CMS has long reported staffing hours per resident per day. But now that we have staffing hours per resident per day on weekends, we can look at the difference between the all-week and weekend-only staffing measures for registered nurses to identify what we call our “Weekend Relaxation Score.” If a nursing home averages 5 RN staffing hours per resident for the entire week and 3 RN staffing hours per resident on weekends, they would have a Weekend Relaxation Score of 2 (5 less 3).
Based on this weekend relaxation score, the median RN turnover rate among the top and bottom quintile of nursing homes differ by a full 20 percentage points! That means that RNs stick around longer at facilities that give them a break on the weekends.
Facilities With New Ownership Have the Most Turnover
Just under 10% of nursing homes have changed ownership in the last year. These facilities with new ownership have a median turnover rate of 68%, about 17 percentage points higher than facilities without a change in ownership.
While this doesn’t prove that new ownership causes higher turnover, it is possible that higher turnover leads to a change in ownership.
About Half of Nursing Homes Have Had an Admin leave
Turnover isn’t only limited to nursing staff. CMS also reports how many administrators have left each nursing home in the past 12 months. Just about half of nursing homes experienced an administrator leaving in the reporting period. Some facilities (not shown in the chart for readability), have lost as many as 30 administrators.
5-Star Nursing Homes Are Better at Retaining Nurses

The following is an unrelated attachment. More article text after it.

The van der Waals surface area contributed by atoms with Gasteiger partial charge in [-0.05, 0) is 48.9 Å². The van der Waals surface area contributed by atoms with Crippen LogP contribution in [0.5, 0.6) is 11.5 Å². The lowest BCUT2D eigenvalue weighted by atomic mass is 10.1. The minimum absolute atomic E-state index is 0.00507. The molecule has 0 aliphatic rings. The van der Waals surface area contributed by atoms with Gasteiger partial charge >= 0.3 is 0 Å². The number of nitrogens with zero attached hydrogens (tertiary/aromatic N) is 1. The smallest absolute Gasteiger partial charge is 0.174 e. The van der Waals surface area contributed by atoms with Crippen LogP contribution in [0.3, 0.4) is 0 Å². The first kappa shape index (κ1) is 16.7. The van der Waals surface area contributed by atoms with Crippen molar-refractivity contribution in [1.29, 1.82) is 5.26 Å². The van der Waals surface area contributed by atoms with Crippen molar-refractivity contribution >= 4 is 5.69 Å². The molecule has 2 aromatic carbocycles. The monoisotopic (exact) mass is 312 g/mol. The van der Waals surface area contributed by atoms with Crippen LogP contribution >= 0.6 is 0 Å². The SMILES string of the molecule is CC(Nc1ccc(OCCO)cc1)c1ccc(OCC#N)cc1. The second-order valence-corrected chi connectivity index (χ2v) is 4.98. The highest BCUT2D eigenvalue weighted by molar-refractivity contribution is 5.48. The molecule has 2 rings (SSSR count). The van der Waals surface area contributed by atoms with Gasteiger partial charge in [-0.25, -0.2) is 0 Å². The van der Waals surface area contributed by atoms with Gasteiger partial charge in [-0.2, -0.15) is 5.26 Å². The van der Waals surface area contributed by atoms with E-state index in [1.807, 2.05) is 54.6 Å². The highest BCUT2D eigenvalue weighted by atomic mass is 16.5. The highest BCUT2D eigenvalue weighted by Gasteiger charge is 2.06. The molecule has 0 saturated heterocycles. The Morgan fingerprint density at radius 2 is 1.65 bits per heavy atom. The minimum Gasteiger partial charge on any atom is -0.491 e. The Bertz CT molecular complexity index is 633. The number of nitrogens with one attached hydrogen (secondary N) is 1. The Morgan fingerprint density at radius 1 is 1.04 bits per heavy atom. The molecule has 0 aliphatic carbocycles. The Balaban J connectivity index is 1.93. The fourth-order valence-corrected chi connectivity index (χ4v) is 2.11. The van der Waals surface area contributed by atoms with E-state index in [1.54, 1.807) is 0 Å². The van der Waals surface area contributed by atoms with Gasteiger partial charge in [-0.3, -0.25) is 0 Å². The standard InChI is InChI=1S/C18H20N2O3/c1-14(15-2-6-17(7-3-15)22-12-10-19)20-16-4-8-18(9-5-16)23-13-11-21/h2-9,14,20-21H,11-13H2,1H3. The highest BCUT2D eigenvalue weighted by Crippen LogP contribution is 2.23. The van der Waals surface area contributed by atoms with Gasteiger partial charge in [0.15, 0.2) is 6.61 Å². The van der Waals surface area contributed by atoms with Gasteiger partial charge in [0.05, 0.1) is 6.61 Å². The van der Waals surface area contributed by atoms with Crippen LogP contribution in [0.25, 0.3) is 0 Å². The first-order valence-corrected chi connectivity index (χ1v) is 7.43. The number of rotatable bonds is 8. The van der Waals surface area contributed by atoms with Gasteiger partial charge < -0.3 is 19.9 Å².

CMS communicates the quality of nursing homes through several star ratings associated with specific dimensions (staffing, health outcomes, etc.), as well as an overall star rating. As of Feb 2022, nursing staff turnover does not directly factor into star ratings, but will later this year.
1-star nursing homes have a median turnover of 60%, while 5-star nursing homes have a median turnover rate of around 45%. The average nurse will stick around for more than 6 months longer at a 5-star facility than a 1-star facility.
What About COVID?
Staffing turnover is lower at facilities with lower covid caseloads. Higher vaccination rates, better access to PPE, and other efforts to mitigate the spread of covid are associated with higher staff retention.
Some of this variation is likely captured by geography. States like Oklahoma and Missouri have the highest nurse turnover rates and relatively low vaccination rates. Hawaii, on the other hand, has the lowest turnover rate and a relatively high vaccination rate. But geographic patterns notwithstanding, it’s no secret that covid has taken a toll on the nursing community and we’d expect it to have some relationship to staff turnover rates.
How a Staffing Platform Can Help
The macro patterns behind staff turnover at nursing homes reveal an industry facing systemic challenges. Understaffed facilities, characterized by a lower number of adjusted staffing hours per resident per day, tend to have higher turnover rates than facilities with better staffing ratios. They are also more likely to have a lower STAR rating, which will eventually jeopardize their reimbursement from CMS. This will only exacerbate their staffing challenges. To break free of this unsustainable pattern, nursing homes need to leverage technology solutions and embrace new approaches to staffing. Now is the time for nursing homes to take a look at their staffing options – before it’s too late.
About Ben Tengelson
As Director of Data Science at IntelyCare, an AI-based nursing staffing platform that schedules and matches nursing professionals with open assignments at healthcare organizations nationwide. In his role at IntelyCare, Ben leads a brilliant team of data scientists and analysts in our mission to generate as much value as possible from IntelyCare’s data.